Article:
Williams brings together science and the humanities, demonstrating a critical way of approaching literature that incorporates scientific thought.
Featuring a new foreword by Martin Liebscher, this Princeton Classics edition of The Great Mother introduces a new generation of readers to this profound and enduring work.
More Information: "Do I have to?" is the most human of all questions. Children ask it when told to go to sleep. Adults ponder it when faced with the demands of the workplace, the family, or their own emotions and addictions. We find ourselves always poised between freedom and necessity.
In this volume, her most profound and carefully argued phenomenology of human creativity, Edith Stein explores the interplay of causal constraints and motivated choices. She demonstrates that physical events and physiological processes do not entirely determine behavior; the energy deployed for living and creativity exceeds what comes to us through physical means. The human body is a complex interface between the material world and an equally real world of personal value.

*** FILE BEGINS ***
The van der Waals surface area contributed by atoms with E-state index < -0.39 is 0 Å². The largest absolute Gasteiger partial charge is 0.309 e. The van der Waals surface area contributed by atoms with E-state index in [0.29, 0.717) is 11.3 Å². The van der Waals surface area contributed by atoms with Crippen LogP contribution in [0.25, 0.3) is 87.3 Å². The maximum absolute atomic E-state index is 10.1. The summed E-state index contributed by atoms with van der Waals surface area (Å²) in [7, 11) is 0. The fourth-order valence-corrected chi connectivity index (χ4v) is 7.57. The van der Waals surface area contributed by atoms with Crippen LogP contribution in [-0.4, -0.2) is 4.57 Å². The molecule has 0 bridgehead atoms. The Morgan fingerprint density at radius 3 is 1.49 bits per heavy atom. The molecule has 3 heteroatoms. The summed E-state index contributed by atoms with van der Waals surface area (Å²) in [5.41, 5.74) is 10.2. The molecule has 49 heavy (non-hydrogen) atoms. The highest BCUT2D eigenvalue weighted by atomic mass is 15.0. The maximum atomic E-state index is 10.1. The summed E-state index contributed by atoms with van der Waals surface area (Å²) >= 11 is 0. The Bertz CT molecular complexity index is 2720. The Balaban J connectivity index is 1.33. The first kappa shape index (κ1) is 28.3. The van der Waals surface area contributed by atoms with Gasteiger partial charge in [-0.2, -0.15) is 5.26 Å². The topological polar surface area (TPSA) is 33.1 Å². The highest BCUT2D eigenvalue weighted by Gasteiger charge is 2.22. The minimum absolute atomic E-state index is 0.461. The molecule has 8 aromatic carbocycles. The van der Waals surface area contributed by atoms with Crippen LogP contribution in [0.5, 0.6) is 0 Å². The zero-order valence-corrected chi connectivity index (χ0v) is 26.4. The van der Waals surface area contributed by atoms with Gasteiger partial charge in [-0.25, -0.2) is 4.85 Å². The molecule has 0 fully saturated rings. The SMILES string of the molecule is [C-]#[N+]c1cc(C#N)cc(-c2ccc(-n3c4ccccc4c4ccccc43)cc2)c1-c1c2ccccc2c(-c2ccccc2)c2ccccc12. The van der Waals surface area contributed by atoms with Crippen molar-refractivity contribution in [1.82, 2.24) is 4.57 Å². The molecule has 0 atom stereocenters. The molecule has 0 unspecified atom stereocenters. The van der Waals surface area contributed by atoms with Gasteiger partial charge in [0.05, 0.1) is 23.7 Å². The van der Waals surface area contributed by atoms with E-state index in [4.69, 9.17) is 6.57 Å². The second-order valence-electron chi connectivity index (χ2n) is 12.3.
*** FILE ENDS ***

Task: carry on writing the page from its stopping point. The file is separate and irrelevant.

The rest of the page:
The body opens as well to community. Stein shows that, strictly speaking, there is no such thing as a solitary human being. Communities are reservoirs of the meaning and value that fuel both our everyday choices and our once-in-a-lifetime accomplishments. This basic fact, she argues, is the starting point for any viable political or social theory.
The two treatises in this book comprise her post-doctoral dissertation that Stein wrote to qualify for a teaching job at a German university just after the First World War. They ring with the joy, hope, and confidence of a brilliant young scholar. Today they continue to challenge the major schools of twentieth-century psychology and cultural studies, particularly psychoanalytic theory and behaviorism. Here, too, is the intellectual manifesto of a woman who would go on to become a Christian and a Carmelite nun, only to be killed at Auschwitz like so many others of Jewish ancestry.